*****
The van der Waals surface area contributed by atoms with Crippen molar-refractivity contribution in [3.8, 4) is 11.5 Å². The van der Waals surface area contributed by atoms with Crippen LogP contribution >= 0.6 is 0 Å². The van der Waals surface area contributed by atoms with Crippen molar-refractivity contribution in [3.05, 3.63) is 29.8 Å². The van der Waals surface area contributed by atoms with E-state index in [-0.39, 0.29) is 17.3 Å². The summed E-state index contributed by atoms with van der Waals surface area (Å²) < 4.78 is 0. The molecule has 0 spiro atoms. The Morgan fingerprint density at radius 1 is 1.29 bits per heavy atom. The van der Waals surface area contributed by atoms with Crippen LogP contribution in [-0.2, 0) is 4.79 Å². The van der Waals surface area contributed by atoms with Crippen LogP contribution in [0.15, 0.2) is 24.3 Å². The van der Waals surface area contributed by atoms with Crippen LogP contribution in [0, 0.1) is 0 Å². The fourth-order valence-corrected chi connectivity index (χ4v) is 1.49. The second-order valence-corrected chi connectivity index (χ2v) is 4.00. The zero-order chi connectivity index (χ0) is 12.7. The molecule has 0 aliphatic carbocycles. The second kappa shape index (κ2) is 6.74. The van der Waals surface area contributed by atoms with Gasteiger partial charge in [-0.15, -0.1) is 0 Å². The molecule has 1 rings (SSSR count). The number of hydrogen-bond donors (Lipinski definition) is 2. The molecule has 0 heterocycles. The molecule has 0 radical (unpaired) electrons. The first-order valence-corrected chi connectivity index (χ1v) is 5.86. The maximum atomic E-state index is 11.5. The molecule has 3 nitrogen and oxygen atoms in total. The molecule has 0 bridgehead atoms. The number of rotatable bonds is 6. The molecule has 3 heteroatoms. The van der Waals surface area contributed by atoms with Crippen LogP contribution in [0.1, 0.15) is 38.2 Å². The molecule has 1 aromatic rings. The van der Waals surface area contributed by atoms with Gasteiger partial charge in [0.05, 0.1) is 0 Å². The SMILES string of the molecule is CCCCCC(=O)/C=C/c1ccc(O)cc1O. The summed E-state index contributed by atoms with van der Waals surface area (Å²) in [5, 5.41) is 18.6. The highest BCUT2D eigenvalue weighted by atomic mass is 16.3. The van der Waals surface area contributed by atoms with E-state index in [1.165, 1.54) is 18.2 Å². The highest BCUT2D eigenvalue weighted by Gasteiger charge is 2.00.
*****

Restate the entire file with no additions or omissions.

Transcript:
The van der Waals surface area contributed by atoms with Crippen molar-refractivity contribution in [3.8, 4) is 11.5 Å². The van der Waals surface area contributed by atoms with Crippen LogP contribution >= 0.6 is 0 Å². The van der Waals surface area contributed by atoms with Crippen molar-refractivity contribution in [3.05, 3.63) is 29.8 Å². The van der Waals surface area contributed by atoms with E-state index in [-0.39, 0.29) is 17.3 Å². The summed E-state index contributed by atoms with van der Waals surface area (Å²) < 4.78 is 0. The molecule has 0 spiro atoms. The Morgan fingerprint density at radius 1 is 1.29 bits per heavy atom. The van der Waals surface area contributed by atoms with Crippen LogP contribution in [-0.2, 0) is 4.79 Å². The van der Waals surface area contributed by atoms with Crippen LogP contribution in [0.15, 0.2) is 24.3 Å². The van der Waals surface area contributed by atoms with Crippen LogP contribution in [0, 0.1) is 0 Å². The fourth-order valence-corrected chi connectivity index (χ4v) is 1.49. The second-order valence-corrected chi connectivity index (χ2v) is 4.00. The zero-order chi connectivity index (χ0) is 12.7. The molecule has 0 aliphatic carbocycles. The second kappa shape index (κ2) is 6.74. The van der Waals surface area contributed by atoms with Gasteiger partial charge in [-0.15, -0.1) is 0 Å². The molecule has 1 rings (SSSR count). The number of hydrogen-bond donors (Lipinski definition) is 2. The molecule has 0 heterocycles. The molecule has 0 radical (unpaired) electrons. The first-order valence-corrected chi connectivity index (χ1v) is 5.86. The maximum atomic E-state index is 11.5. The molecule has 3 nitrogen and oxygen atoms in total. The molecule has 0 bridgehead atoms. The number of rotatable bonds is 6. The molecule has 3 heteroatoms. The van der Waals surface area contributed by atoms with Crippen LogP contribution in [0.1, 0.15) is 38.2 Å². The molecule has 1 aromatic rings. The van der Waals surface area contributed by atoms with Gasteiger partial charge in [0.05, 0.1) is 0 Å². The SMILES string of the molecule is CCCCCC(=O)/C=C/c1ccc(O)cc1O. The summed E-state index contributed by atoms with van der Waals surface area (Å²) in [5, 5.41) is 18.6. The highest BCUT2D eigenvalue weighted by atomic mass is 16.3. The van der Waals surface area contributed by atoms with E-state index in [1.165, 1.54) is 18.2 Å². The highest BCUT2D eigenvalue weighted by Gasteiger charge is 2.00.